Ancient Greek and Latin, yes. Hebrew, no.
That’s the headline from a new British government proposal that excludes Hebrew from plans to encourage primary school children to learn a second language. The plan, which remains under discussion and would come into effect in September 2014 if implemented, would mandate that pupils aged 7 to 11 learn one of either French, German, Spanish, Italian, Mandarin, Latin or ancient Greek, as to “make foreign languages a key part of every child’s education, and to stop the slide in standards and take-up.”
In response to further enquires, a spokesperson for the Department for Education (DfE) told the Forward: “We want to give young people the skills they need to compete in a global jobs market. This is why we introduced the Foreign Languages Plan, which will ensure that every primary school child has a good grasp of a language by age 11.
“Whilst French, German and Spanish were the modern languages identified by respondents to the consultation as the most popular choices, we have been clear that primary schools will be free to teach any other language.”
The DfE’s consultation document indicates the government hopes the latter is not the case and aims to prevent “any potential proliferation of very low take-up languages, and would focus schools’ attention on a sample of important languages.”
The Jewish Press set off a firestorm last week when it published An Open Letter to Sarah Silverman by Rabbi Yaakov Rosenblatt. The Orthodox author criticized the comedian’s politics, vulgar presentation style, and the fact that she remains childless. As a linguist, what I found most interesting about this article was the language. By looking closely at the Hebrew and Yiddish words used by the author and commenters, we can learn a lot about Orthodox Jews in America.
In my research, I have found that Orthodox Jews use many Hebrew and Yiddish words when speaking to other Orthodox Jews, but they avoid or translate those words in their speech to outsiders. In the letter to Sarah Silverman, Rosenblatt uses only one, a word most Americans know: kosher. He talks about God, not Hashem, and Orthodox rather than frum.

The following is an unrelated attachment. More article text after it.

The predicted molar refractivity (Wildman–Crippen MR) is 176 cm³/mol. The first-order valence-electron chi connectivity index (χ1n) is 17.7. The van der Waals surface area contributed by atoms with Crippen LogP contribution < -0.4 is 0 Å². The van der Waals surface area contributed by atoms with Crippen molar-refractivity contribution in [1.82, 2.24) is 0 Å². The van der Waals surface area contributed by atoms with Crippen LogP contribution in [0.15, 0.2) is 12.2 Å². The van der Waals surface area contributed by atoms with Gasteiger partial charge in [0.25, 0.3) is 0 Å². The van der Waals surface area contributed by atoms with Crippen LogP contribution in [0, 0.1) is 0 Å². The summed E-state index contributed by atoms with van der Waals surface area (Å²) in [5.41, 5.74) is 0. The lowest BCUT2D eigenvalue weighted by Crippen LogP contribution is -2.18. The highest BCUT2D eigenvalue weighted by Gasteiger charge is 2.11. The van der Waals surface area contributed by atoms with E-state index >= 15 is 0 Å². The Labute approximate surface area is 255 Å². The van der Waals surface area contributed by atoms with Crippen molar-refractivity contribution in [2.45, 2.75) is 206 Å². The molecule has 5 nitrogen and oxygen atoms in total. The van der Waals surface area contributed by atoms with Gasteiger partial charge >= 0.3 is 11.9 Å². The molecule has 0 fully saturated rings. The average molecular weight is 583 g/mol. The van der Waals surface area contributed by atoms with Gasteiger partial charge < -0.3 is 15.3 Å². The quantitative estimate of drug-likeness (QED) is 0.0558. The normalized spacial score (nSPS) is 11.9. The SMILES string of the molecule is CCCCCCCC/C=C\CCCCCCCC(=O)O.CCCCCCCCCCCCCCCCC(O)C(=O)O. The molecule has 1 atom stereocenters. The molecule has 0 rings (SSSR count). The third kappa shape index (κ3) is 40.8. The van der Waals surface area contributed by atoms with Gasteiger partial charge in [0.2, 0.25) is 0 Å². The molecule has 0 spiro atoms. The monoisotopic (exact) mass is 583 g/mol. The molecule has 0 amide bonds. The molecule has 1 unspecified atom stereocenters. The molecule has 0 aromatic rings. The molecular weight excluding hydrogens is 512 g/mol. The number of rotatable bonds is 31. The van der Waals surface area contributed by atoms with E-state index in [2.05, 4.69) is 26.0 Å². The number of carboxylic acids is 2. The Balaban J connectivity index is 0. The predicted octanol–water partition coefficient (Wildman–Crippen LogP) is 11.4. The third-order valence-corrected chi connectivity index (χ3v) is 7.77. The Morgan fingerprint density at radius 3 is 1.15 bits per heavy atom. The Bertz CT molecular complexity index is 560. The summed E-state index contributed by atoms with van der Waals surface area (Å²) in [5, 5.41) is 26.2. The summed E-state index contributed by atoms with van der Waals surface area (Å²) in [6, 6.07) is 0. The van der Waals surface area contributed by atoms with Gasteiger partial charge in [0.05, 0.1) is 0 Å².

Many articles in the Jewish Press use more distinctive language. For example, Mordechai Bienstock writes: “We can be truly ourselves in all of our pursuits, expressing the wonderful individualistic neshamahs [souls] Hashem [God] has granted us through the application of our special natures in the physical world, what the Ba’al Shem Tov and his disciples discovered as the basis for avodah b’gashmiyut [serving God through the physical world].”
Even Rosenblatt uses Hebrew and Yiddish words in his other articles in the Jewish Press, for example, in an article about internet filters: “Our frum [religious] community”, “Kiddush Hashem” (sanctifying God’s name), and “Halacha Chabura” (study group about Jewish law).
You can’t say Alice Walker doesn’t put her money where her mouth is. The news that the Pulitzer-prize winning American novelist has refused to authorize a Hebrew-language translation of her landmark novel “The Color Purple” comes as little surprise. She has been involved for decades in pro-Palestinian activism. Initially drawn to the cause after the Six Day War in 1967, Walker has since been a vocal and personal advocate for Palestine, calling Israel “the greatest terrorist in that part of the world” in interviews, and even volunteering to join the 2011 flotilla named “The Audacity of Hope” that set sail to protest the Israeli naval blockade of Gaza.
It’s not the first time that Walker has withheld her work from a particular market for political reasons, either: She would not allow a film version of “The Color Purple” to be shown in South Africa until after Nelson Mandela assumed the presidency. The parallel is not lost on her; in fact, it’s central to her argument. Walker invoked the South African situation explicitly in her letter to Yediot Books, which was to be the publisher of the translation. She denounced Israel as “far worse” than South Africa and in 2009 was one of many signers to a petition that referred to Israel as having an “apartheid regime.”
The obvious question is what kind of effect — if any — withholding a translation will have. Walker says she never meant to deprive any readers. Her letter expresses a hope that, like the eventual release of the movie in South Africa, “The Color Purple” may one day be enjoyed in Israel “by the brave Israeli activists (Jewish and Palestinian) for justice and peace.” She wants to share, not to censor. “But,” she writes “now is not the time.”
Publishing a book involves more than just literary creativity. It’s part of a business, one that’s competitive, globalized, and political, and the translation of a book like Walker’s can often bring all these elements into play in dramatic ways.
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